Another day, another reason for the internet to get on its high horse about some shit or other. Don’t get me wrong, I LOVE getting on my high horse. It’s probably my favourite place to be, waxing lyrical about the injustices and stupidities of the world. (If you’d like a full testimonial please refer to my boyfriend or housemate).
So when I saw increasing numbers of no make up selfies being prefaced with ‘I know this campaign is somewhat problematic but…’ or ‘not sure I agree with everything this campaign is doing but’ I got excited. Are the teenage girls suggesting we take naked vag pics, too? Or are we captioning these photos with ‘bitchez against breast cancer’? But, to the great disappointment of my controversy loving side, I found absolutely nothing harmful, wrong, or disagreeable when looking into this campaign. Lemme break it down for y’all:
Criticism: Taking a photo without make up on your face is not comparable to the horrors of cancer.
No fucking shit, right? Not much is. But just because many of us, luckily, haven’t been there, surely that doesn’t mean we can’t do our bit to support it? Everyone knows you can’t sell something without a hook. For charities, its even harder, because what their selling is the health and happiness of others and as a hideously selfish species that’s pretty hard for them to make us excited about.
So, most charity campaigns add a little jazz, a little fun, to encourage raising money. Running 5k isn’t as bad as cancer. But for many, (including myself),it is very hard. It is a commitment, a small sacrifice, for which you hope those around you will donate to a cause that is close to your heart. A sponsored silence is, similarly; hardly as challenging as life threatening illness. But I don’t see anyone running around primary schools, ripping pads of paper that say ‘Jenny’s being quiet for a good cause’ from 8 year olds’ hands, screaming THAT’S NOT AS BAD AS CANCER!! In their faces. No.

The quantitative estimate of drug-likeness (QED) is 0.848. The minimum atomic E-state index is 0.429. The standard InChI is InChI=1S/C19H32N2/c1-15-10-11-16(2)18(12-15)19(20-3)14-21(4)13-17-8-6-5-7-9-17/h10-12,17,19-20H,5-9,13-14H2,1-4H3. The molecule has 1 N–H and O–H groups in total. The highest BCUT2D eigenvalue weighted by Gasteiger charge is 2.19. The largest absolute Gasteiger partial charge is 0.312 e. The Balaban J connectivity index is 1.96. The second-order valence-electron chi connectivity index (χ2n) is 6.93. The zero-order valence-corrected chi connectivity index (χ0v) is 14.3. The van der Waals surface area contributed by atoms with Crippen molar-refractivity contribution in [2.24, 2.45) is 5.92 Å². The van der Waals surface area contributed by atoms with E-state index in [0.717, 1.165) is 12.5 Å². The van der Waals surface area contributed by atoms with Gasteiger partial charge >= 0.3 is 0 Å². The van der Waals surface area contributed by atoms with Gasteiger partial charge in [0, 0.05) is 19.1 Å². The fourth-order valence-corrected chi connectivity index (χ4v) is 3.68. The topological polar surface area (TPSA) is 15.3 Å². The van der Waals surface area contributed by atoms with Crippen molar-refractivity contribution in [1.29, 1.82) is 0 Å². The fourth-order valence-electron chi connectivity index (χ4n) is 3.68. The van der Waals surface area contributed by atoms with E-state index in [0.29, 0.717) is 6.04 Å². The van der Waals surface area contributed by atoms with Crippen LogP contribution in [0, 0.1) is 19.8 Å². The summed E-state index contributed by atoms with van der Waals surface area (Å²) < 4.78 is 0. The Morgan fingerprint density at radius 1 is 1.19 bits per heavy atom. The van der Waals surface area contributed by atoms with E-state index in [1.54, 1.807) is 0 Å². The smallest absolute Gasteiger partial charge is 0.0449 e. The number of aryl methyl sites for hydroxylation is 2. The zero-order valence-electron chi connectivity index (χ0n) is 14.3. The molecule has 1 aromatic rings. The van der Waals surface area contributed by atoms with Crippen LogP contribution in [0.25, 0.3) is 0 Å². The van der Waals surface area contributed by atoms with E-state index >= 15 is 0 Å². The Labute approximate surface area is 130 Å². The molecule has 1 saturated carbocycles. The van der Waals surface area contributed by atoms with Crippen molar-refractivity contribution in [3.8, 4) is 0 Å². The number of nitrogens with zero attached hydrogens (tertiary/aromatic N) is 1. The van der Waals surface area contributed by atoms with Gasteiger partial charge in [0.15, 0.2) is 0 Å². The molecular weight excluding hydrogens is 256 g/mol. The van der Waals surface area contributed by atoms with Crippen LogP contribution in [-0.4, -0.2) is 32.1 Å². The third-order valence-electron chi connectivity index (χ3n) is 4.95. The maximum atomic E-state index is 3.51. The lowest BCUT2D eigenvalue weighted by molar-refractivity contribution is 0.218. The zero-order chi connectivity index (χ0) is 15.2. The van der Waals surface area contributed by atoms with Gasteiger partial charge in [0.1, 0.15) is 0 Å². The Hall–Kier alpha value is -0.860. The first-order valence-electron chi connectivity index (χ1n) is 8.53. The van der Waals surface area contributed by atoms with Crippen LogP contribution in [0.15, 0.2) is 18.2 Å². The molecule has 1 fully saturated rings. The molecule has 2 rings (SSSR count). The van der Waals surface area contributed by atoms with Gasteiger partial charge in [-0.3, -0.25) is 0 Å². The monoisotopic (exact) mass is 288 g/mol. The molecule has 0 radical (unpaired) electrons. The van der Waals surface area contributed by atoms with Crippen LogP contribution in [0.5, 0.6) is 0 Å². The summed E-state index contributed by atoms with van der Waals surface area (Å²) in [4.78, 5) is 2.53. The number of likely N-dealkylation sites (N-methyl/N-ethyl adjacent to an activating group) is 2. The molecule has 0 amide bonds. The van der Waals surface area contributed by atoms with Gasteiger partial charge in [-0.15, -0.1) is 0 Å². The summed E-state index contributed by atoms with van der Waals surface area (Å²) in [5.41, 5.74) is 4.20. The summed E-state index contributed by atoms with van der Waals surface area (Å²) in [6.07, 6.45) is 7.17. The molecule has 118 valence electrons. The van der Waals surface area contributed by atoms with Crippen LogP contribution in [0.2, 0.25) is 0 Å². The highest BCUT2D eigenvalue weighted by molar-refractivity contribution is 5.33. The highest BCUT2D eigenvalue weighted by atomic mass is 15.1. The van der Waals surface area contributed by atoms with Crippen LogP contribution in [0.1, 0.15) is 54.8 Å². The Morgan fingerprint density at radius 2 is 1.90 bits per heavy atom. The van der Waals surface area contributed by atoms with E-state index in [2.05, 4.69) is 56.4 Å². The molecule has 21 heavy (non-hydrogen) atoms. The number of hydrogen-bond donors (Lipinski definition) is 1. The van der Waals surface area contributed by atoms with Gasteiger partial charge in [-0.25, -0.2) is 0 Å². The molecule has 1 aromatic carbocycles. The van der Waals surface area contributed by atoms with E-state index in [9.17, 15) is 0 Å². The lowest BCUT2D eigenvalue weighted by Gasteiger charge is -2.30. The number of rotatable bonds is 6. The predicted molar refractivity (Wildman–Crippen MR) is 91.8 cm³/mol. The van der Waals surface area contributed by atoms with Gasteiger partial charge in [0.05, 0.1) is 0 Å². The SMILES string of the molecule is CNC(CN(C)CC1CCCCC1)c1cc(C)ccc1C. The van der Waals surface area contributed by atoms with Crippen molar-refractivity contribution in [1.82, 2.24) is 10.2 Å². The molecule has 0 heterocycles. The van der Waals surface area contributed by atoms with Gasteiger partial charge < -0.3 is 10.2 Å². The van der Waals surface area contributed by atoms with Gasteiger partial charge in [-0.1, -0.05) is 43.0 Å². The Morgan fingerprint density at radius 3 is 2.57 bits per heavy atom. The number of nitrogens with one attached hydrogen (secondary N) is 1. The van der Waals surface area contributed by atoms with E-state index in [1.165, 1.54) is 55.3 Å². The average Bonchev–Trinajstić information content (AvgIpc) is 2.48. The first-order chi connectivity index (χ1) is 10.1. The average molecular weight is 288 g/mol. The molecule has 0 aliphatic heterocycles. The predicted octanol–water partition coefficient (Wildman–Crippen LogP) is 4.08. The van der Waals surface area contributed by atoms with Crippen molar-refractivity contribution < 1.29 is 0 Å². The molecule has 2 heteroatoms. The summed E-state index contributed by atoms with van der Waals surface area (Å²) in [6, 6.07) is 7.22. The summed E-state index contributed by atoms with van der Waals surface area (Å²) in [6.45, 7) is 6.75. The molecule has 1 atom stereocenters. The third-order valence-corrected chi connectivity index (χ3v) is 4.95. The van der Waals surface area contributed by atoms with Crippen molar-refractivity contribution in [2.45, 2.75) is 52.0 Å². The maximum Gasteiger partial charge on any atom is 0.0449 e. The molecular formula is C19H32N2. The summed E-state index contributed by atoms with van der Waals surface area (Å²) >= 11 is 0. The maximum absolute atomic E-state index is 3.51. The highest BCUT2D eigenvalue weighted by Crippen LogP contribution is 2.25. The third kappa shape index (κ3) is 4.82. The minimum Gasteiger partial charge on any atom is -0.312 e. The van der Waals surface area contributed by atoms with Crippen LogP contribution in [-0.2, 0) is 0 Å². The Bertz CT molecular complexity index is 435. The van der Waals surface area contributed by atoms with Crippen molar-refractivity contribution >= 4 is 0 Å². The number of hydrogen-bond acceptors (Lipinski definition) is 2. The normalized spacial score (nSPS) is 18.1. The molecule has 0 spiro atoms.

So of course, taking a photo without make up on isn’t as bad as cancer. But its not particularly easy for others, which leads me onto my next point.
Criticism: It’s not healthy for girls to think that its brave to not wear make up.
Once again, in an ideal world, of course not. But lets face the facts: most women wear make up. Interviewees get told to wear it to increase employability. Tweenage girls spend their pocket money on it. Every female (and male) celebrity that ever existed, ever, (probably) wears it. So make up is relevant to every girl’s life, regardless of whether she wears none, a little, or a shit ton. And yes, i’ts not healthy to make going bare faced ‘other’ nor is it good to make girls that don’t wear make up feel different.
But, for the first time ever, I’ve seen a high percentage of girls on my newsfeed without make up. Some look the same, some look different, and some look absolutely bloody marvellous. But if this has normalised, in a tiny, tiny way, the idea of girls not wearing make up, then that’s something. If one teenage boy, who has never come closer to being with a girl than hes bi weekly visit to pornhub.com and the girls who sit on the otherside of his classroom, with a full face of slap on, sees a newsfeed full of girls without foundation, fake eyelashes, red lipstick, then maybe he’ll be one step closer to understanding that girls don’t always look bloody fantastic. And if the underconfident girl who can’t work out how the ‘cool’ girls look so good everyday, sees them unmasked, maybe she’ll feel like she’s not so different afterall. Small victories, of course. But victories none the less.